I don't know why, but I fell in love with half-timbered houses the first time I saw a photograph of one when I was a child. Perhaps it's some vestige of ancestral memory because when I visited Bolling Hall in Yorkshire where some of my ancestors lived before they began their migration to the colonies, part of it was in that style. For whatever reason, I decided that I really wanted to see a few prime examples while Denis and I were over there. I'm happy to say that, while we were staying in the East Lancashire/West Yorkshire area, we were able to carry out my (almost) lifelong wish before blizzard conditions lowered and we were snowed in.
|Road construction in Preston|
Rufford Old Hall was built by the Heskith family in 1530, and they owned it until 1936. The Great Hall is the only part of the original building that remains, with later brick wings added in the 1660s and 1820s. When we pulled into the car park, we showed our National Trust membership cards (which gave us free admission and parking), and it was obvious that the man at the booth had never seen a membership card from the American branch of the Trust. (The Royal Oak Foundation, if you're curious.) As we walked down the path, I watched ducks swimming in the canal that runs along the side of the property, and then I took a look at the house. If I didn't know any better, from that first look I'd never believe that there was anything half-timbered on the property!
|My first look at Rufford Old Hall|
Our path led us into a courtyard surrounded by outbuildings, a few of which had been converted to a tea room and a gift shop. We were facing the 1820s wing of the Hall.
Two doorways in the wall led out into the garden. One doorway had two sassy geese above it. I loved them and couldn't wait to see the grounds.
|Geese above a doorway leading to the gardens|
My first look at the grounds of Rufford Old Hall fired my imagination. I could just see lawn parties and ladies in Edwardian gowns walking in the shade of the trees on a summer's day....
|One view of Rufford Old Hall's grounds|
But as I walked out into the garden, I was still wondering where "my" half timbers were!
|Shiver me, where's the timbers?|
Bidding a fond farewell to those geese, I went in search of those timbers! (Were those feathered garden guards laughing at me?)
A-ha! Did I just catch a glimpse of what I came to see?
I don't know about you, but I love old homes that have been added to over the centuries in varying architectural styles, and Rufford Old Hall is a prime example of that. And the pair of topiary squirrels on either side of the path made me laugh!
|Rufford Old Hall from the garden|
In case you're wondering, you're taking almost exactly the same tour Denis and I did as we walked around the house, and right at the moment, we're perambulating very slowly around the outside of the Great Hall.... By the way, the cupola on top of the Great Hall was added much later when a Victorian Heskith decided he wanted more light to shine down on his billiard table!
|From this angle, you can't see the newer parts of the house!|
|The Great Hall from the outside|
Once I'd inspected it throughly, wooden pegs, glittering windowpanes and all, I sat down to soak it all in. I didn't even care what the inside looked like; I was absolutely thrilled with the outside!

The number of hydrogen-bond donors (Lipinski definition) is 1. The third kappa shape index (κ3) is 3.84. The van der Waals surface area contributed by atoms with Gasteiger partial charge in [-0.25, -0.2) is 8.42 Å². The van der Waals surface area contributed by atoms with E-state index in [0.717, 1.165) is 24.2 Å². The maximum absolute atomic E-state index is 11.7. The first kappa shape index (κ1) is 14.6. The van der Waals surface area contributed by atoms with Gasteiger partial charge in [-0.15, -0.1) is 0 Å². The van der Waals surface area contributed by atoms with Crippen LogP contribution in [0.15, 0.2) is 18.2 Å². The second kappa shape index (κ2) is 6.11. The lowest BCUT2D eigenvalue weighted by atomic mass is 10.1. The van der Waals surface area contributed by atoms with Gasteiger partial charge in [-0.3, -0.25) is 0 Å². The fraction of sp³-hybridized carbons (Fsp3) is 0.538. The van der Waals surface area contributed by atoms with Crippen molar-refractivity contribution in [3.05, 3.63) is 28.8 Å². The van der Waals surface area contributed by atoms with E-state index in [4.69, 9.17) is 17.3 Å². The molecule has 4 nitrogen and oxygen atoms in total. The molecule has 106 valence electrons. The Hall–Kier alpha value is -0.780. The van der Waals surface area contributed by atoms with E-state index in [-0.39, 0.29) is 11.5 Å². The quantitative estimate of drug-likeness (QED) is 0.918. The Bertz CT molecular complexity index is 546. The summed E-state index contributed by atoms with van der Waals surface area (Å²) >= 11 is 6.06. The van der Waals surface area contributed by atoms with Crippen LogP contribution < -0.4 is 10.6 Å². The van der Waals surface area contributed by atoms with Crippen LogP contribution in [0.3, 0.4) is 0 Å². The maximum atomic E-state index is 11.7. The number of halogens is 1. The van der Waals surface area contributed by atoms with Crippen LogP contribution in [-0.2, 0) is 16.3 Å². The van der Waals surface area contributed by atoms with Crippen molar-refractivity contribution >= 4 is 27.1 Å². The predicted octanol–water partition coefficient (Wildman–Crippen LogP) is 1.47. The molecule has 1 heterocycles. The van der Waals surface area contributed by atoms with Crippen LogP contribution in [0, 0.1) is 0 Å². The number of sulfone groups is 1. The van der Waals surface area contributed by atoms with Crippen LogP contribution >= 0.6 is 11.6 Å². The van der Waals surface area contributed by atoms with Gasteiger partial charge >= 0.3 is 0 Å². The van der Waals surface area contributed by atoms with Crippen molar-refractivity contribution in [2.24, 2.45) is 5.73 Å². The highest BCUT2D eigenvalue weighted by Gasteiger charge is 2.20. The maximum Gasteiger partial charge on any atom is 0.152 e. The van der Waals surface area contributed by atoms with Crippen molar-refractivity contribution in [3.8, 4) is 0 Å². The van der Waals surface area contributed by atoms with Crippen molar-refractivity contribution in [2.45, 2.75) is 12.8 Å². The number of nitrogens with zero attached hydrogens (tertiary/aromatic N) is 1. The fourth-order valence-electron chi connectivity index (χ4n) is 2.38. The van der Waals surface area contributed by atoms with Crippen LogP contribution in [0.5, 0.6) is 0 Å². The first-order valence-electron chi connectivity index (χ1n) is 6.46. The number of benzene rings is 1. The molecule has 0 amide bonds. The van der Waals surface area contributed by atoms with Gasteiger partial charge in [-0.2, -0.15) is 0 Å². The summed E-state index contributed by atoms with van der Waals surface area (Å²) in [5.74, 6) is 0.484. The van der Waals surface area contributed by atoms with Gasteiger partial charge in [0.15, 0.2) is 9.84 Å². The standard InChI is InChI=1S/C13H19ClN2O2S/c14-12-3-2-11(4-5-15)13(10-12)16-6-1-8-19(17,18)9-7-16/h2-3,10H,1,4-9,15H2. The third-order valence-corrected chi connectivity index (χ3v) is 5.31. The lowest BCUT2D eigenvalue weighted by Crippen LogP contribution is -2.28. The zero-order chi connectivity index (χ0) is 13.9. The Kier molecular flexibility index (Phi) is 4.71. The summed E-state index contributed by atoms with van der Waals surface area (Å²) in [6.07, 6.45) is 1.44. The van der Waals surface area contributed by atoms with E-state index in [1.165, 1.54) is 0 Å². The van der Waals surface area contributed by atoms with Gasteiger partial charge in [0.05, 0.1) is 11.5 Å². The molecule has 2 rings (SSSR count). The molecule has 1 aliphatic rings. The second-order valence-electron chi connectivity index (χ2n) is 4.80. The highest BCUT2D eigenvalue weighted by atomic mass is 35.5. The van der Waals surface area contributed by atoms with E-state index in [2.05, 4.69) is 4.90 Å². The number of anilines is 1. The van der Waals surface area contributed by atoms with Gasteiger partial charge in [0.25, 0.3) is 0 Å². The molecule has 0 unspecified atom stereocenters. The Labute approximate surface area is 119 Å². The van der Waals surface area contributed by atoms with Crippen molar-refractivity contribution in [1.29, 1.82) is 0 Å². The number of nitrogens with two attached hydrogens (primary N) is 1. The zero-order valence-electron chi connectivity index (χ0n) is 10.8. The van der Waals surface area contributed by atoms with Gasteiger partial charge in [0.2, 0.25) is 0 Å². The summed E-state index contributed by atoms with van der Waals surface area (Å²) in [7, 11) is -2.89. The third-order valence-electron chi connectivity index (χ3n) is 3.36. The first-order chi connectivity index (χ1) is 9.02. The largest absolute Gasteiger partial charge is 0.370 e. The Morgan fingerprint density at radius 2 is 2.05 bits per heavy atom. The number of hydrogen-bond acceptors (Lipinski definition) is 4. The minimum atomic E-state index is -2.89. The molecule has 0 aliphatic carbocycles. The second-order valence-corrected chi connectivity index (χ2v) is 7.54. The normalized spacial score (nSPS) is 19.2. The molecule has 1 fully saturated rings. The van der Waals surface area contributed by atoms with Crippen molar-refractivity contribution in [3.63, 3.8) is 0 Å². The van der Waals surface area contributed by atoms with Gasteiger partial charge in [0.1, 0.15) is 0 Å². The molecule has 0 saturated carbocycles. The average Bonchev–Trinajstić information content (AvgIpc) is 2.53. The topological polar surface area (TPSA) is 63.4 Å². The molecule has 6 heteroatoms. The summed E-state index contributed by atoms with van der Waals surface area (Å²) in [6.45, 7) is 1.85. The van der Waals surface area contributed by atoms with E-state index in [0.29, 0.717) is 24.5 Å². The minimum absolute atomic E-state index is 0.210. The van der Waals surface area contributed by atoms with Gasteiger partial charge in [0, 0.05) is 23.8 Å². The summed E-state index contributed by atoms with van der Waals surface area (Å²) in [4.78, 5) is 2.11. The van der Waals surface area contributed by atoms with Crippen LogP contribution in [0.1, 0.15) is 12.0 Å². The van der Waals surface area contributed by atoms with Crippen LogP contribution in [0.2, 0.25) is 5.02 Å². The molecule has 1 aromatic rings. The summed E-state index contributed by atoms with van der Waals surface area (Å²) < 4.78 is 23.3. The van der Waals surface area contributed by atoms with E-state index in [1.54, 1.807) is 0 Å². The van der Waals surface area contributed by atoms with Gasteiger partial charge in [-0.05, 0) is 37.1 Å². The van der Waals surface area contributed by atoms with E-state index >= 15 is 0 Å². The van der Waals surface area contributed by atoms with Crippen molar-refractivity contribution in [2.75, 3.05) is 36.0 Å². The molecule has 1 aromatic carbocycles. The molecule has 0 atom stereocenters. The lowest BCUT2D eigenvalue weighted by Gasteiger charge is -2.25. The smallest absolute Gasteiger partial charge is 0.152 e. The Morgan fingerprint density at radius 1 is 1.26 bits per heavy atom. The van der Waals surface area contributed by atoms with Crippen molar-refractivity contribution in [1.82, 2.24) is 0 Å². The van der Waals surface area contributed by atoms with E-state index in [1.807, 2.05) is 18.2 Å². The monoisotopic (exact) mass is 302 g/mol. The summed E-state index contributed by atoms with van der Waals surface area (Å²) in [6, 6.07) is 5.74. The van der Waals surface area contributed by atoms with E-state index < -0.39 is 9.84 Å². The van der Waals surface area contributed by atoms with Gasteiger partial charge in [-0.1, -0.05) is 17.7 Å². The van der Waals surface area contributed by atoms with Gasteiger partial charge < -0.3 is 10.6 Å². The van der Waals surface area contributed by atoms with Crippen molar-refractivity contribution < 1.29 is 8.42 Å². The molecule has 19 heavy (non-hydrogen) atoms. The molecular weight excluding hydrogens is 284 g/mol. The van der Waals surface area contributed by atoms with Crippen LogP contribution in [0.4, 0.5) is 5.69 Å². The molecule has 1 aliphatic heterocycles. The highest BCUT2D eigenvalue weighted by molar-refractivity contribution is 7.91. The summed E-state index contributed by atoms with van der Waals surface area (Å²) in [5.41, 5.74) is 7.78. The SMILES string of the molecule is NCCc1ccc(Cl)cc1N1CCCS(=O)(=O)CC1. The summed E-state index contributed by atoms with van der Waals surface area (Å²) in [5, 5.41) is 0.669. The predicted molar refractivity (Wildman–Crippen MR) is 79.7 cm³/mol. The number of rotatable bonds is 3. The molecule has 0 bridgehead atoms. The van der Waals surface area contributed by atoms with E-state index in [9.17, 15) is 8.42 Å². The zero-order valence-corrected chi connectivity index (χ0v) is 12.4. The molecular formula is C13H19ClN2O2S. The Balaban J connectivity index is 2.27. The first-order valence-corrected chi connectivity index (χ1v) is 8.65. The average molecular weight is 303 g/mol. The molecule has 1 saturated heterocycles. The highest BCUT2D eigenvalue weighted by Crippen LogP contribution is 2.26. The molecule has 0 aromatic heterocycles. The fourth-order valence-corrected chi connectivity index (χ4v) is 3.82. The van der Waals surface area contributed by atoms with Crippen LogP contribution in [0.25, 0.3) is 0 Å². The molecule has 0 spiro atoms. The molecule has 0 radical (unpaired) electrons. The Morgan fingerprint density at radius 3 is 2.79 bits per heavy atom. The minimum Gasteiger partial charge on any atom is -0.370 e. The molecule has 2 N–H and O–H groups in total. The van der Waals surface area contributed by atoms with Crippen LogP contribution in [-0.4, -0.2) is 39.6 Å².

|The bench where I sat to soak it all in|
|Where old meets older!|
|Put together seamlessly, aren't they?|
|The insets in the wood are stained glass|
|What Denis was doing while I was bench warming|
Little did I know that the inside was so glorious that it made me want to cry. Master craftsmanship, soaring space-- and the young William Shakespeare once performed here!
|Inside the Great Hall.|
But of all the wonders in the Great Hall, it wasn't the fireplace that brought tears to my eyes....
|The Great Hall fireplace|
... and it wasn't the ancient carved lintels above the doorways...
|Carved lintel #1|
|Carved lintel #2|
It wasn't the suits of armor staring at me impassively...
|One of the suits of armor in the Great Hall|
It wasn't even the moveable screen that shielded the gentry at table from the sight of the servants carrying food in and out of the kitchens. The moveable screen at Rufford Old Hall is the only intact one of its kind in the UK-- and it weighs four tons! Moveable? I feel my back going out just thinking of moving that thing!
|From sunlight to shadows, the moveable screen|
|Detail of the moveable screen|
No... I wanted to cry when I looked up at that soaring ceiling high above me. I wanted to cry at the sight of the room glowing with light whenever the sun came out from the clouds. I wanted to cry at the sight of the beautiful patterns of wood and carvings....
|The ceiling of the Great Hall|
|Walls and ceiling of the Great Hall|
|Does Shakespeare's voice still linger up there somewhere?|
In the Heskiths' Great Hall, we are looked upon by two rows of angels. For a long time, I sat in that wonderful space. I looked all around me, and I looked up at those angels and smiled. Before Rufford Old Hall, I loved half-timbered architecture. Now that I've been to Rufford Old Hall, I'm passionate about it!
|Angels above me, part one|
|Angels above me, part two|
I hope you've all enjoyed your tour of Rufford Old Hall in Lancashire. If you'd like to see a more complete tour of the house (and you're one of my Facebook friends), I have a Rufford Old Hall album on my personal Facebook page.
Next weekend, I hope to show you the second stately home we visited that day. (There was a reason for our circular route!)